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The gorgeous pygmy sperm whales have only been recognized as a species since 1966.

Like dwarf sperm whales, pygmy sperm whales have an unusual trick. To throw potential attackers off guard, they eject a reddish-brown cloud of intestinal fluid in the water before diving and making their escape.

Other names: Lesser cachalot, short-headed sperm whale, lesser sperm whale

Dwarf sperm whale illustration
Male Female Calf
Maximum length 3.8m 3.8m 1.2m
Maximum weight 450kg 450kg Unknown

IUCN conservation status: Data Deficient

What do pygmy sperm whales look like?

The strong bodies of pygmy sperm whales glide through the water with ease. Leading the way with squarish heads, they have small, underslung jaws that contain between 9 and 16 pairs of teeth in the lower jaw and up to 3 pairs in the upper. Breathing through single blowholes that sit slightly askew on their heads.

In terms of colouring, pygmy sperm whales sport grey to blue-grey hues on their dorsal sides which gently fade to white, pale pink or pale blue bellies. They have circular patches of white in front of the eyes, whilst the eyes themselves are circled in black.

What is life like for pygmy sperm whales?

Pygmy sperm whales are slow, considered swimmers who take life at their own pace alone or in groups of 6 or 7. They’re not often seen in the wild and when they are, they are usually seen ‘logging’ which involves resting on the surface of the water. Floating motionless to recharge their proverbial batteries, their backs and heads are visible, whilst their tails hang limply in the water.

Once they are ready to move on, pygmy sperm whales sink like stones below the surface, unlike other cetaceans who prefer to roll. They breach occasionally and aren’t overly comfortable in the presence of humans, only ‘allowing’ boats to approach when they are resting. They are not especially vocal but it is believed that they use echolocation clicks to locate their food. Because they are rarely seen in the wild, most of the information we have about pygmy sperm whales has been amassed from stranded individuals.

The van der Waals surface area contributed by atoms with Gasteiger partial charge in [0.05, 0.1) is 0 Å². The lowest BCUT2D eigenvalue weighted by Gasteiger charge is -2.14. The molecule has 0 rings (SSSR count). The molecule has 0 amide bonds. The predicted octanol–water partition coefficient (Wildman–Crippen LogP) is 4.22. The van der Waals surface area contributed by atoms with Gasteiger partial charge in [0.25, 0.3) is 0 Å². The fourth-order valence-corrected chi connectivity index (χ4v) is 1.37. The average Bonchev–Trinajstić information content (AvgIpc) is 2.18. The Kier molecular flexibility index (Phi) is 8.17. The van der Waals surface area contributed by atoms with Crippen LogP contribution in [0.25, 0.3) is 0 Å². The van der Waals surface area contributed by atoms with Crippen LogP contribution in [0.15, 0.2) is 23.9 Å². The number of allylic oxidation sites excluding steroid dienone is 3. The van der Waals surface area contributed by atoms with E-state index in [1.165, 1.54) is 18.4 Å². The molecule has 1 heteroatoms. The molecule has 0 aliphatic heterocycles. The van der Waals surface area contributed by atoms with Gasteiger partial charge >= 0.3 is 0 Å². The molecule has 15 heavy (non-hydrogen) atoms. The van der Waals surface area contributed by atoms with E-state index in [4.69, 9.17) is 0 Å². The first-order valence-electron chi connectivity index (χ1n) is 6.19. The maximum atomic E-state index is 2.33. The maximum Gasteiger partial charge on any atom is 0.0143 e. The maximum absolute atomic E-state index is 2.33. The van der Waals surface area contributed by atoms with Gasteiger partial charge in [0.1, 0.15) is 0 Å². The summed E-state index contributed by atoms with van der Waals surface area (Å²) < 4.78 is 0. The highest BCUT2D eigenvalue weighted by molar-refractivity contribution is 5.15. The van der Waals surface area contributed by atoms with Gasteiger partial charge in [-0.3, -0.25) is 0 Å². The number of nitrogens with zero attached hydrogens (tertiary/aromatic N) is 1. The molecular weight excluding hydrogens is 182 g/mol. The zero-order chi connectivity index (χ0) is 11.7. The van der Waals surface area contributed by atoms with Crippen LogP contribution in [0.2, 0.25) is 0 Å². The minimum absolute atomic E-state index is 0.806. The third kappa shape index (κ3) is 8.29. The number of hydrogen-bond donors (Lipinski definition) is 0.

What do they pygmy sperm whales eat?

Being very little-studied compiling a true picture of what they eat is pretty difficult however it is known that they eat a variety of fish, octopus, crab and shrimp.

Where do pygmy sperm whales live?

Pygmy sperm whales are most at home in warm, deep water and have been spotted in all temperate subtropical and tropical seas. Whilst they are not killed commercially, they still aren’t free from the hunters’ grasp and small numbers of pygmy sperm whales are taken in coastal areas.

Like many marine mammals, they are thought to be particularly affected by environmental change, marine pollution and debris and anthropogenic noise.

Is it a shark?

Pygmy sperm whales have false gills behind their eyes. This intriguing feature is quite possibly an adaption that helps them to mimic their main predators, sharks.

We do not currently have any images of pygmy sperm whales.

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Distribution map

Pygmy sperm whale distribution map
Pink dots show additional sightings.

Pygmy sperm whales need your help

The main threats...

  • Pollution – Pygmy sperm whales need a healthy ocean to live in. Toxic chemicals, plastics, litter and oil spills all impact the marine environment.
  • Fishing gear – Pygmy sperm whales can get accidentally caught in fishing nets and lines, injuring or even killing them.

You can help save pygmy sperm whales...

By supporting WDC, you can help pygmy sperm whales to live safe and free. Together, we can: